Government Offers Clarity to EU Students Post-Brexit

Posted by Richard Ward in

Image courtesy of Flickr, Creative Commons

The UK Government has confirmed that EU students at universities in England, Wales and Scotland will continue to be treated the same as domestic students in the first intake after Brexit.

Education Secretary Damian Hinds said EU students starting courses in autumn 2019 will pay the same tuition fees as English students and their access to support will remain unchanged.

The commitment will last for the entirety of their degree courses and follows a similar pledge by Scottish government, whereby their status will remain unchanged and therefore they will pay no tuition fees.

The increased clarity will ensure universities will face no immediate cliff edge for recruiting students from the EU after Brexit in March 2019.

In 2016 there were more than 120,000 full-time students from the EU at UK universities and vice-chancellors have been calling for urgent clarification about the status of EU students who might apply for courses starting in 2019. Russell Group universities are particularly exposed to declining EU numbers, along with those in London, as they have a higher proportion of students domiciled from other EU countries.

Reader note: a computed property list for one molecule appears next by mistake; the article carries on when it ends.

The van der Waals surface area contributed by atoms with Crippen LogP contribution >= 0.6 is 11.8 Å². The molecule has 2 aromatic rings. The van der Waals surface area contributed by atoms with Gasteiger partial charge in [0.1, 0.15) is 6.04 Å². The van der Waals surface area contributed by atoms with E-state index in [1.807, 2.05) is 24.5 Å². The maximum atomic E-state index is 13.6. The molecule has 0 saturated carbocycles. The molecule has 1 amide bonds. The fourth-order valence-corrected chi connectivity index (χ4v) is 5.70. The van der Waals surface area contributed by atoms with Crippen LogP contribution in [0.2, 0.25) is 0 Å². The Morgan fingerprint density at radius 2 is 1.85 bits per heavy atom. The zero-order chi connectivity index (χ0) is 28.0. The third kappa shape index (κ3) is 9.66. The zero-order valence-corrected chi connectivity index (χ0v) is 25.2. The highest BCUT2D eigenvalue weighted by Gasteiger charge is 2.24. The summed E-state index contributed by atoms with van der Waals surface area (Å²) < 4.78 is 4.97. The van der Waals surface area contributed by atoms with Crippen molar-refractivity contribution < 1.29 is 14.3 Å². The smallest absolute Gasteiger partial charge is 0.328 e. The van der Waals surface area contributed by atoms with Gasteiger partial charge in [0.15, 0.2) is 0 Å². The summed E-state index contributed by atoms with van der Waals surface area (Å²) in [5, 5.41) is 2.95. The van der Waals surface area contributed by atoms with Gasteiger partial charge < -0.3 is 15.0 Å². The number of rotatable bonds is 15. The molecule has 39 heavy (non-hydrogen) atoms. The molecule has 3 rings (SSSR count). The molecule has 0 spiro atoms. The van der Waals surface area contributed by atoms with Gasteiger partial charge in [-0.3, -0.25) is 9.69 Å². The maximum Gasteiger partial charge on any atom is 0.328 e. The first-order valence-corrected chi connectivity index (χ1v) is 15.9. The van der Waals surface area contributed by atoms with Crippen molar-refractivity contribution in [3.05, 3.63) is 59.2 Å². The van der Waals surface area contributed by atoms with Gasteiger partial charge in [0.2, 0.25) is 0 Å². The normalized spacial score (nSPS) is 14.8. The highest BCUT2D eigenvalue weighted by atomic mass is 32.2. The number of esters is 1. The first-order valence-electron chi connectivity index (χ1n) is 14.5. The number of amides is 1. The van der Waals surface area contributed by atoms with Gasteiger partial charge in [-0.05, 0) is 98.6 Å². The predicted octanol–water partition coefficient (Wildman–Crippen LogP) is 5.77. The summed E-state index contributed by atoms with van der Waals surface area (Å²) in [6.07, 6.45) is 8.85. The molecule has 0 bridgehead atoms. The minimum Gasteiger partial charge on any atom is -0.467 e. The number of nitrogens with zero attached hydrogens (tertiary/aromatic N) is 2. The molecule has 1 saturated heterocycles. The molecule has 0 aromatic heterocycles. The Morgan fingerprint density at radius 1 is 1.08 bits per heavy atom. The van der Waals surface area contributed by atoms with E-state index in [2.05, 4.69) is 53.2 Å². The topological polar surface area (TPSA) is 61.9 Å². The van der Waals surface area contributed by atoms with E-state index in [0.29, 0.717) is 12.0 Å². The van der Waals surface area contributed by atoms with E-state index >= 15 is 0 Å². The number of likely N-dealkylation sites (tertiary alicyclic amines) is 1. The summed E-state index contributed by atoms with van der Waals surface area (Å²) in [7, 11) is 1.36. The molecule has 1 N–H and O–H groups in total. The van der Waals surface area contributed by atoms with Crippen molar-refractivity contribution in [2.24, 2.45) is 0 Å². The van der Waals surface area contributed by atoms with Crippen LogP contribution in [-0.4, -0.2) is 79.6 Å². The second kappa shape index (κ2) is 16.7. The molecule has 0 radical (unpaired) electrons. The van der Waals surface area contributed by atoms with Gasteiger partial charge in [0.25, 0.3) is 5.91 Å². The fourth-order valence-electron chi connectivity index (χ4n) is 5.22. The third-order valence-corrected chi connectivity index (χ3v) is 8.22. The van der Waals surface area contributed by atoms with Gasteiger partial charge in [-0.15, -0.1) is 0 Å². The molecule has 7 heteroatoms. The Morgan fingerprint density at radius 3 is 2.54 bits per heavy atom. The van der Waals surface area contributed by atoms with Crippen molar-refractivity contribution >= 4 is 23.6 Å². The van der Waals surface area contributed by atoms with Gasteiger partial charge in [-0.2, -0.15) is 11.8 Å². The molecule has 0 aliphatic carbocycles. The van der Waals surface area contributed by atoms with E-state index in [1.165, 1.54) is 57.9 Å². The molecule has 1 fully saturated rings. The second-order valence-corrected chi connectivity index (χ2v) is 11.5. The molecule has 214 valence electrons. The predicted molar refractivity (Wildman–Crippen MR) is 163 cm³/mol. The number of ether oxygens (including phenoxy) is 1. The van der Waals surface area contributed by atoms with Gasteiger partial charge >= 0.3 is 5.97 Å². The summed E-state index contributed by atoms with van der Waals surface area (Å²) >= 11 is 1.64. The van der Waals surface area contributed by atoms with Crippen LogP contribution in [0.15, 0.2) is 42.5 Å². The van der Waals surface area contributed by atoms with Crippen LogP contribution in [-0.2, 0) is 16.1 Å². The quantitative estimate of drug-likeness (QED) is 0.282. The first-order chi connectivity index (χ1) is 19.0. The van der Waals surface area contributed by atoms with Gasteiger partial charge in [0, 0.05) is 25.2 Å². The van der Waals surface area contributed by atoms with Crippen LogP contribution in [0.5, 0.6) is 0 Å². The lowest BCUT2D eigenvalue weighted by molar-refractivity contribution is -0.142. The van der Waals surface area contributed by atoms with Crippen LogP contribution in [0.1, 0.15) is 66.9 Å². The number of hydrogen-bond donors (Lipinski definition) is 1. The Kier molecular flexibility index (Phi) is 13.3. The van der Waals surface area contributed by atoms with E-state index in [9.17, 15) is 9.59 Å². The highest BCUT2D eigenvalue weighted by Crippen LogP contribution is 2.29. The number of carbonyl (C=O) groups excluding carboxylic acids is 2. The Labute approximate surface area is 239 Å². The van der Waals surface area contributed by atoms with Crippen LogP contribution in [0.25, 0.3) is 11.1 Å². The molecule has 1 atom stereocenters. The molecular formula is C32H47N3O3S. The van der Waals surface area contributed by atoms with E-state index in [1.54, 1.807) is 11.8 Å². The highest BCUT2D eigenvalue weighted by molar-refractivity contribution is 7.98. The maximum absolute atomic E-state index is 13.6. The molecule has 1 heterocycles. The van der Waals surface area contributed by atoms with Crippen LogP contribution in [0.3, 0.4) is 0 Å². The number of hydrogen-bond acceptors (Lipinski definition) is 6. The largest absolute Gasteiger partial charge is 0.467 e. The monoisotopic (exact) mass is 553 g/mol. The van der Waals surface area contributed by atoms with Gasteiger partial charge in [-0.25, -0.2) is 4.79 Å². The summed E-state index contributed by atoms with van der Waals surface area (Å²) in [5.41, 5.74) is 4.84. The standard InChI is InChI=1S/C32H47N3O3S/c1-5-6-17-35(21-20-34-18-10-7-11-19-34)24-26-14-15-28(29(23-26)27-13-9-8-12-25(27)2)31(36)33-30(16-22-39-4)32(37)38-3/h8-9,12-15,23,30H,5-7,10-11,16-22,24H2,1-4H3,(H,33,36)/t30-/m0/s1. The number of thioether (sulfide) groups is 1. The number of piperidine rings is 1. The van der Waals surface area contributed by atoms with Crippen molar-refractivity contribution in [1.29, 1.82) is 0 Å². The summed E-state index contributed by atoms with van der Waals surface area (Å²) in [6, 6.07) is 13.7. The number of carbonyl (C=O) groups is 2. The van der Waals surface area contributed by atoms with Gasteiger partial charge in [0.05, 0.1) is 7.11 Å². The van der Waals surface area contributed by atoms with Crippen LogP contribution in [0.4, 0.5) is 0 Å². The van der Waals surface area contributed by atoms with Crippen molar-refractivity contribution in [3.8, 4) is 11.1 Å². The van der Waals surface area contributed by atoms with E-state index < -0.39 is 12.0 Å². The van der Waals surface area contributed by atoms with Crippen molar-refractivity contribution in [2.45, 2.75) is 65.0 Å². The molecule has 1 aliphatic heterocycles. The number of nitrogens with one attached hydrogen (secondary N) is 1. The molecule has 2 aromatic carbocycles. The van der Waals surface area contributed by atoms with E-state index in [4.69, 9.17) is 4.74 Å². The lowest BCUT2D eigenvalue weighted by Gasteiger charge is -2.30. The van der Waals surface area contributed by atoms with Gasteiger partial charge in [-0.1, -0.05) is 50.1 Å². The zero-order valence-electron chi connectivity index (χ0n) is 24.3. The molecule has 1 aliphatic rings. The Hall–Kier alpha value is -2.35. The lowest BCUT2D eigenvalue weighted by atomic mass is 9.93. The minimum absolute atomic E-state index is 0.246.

Some of those with the highest proportion of EU students include: University of Aberdeen, London School of Economics, Imperial College London, Edinburgh's Queen Margaret University and the University of Cambridge, amongst others.

Despite the announcement there has been no reciprocal deal on how UK students in the EU will be treated.

There also remains questions over how EU students in the UK will be treated post Brexit. If they were to be classified as overseas students their fees could be much higher, potentially limiting student demand.


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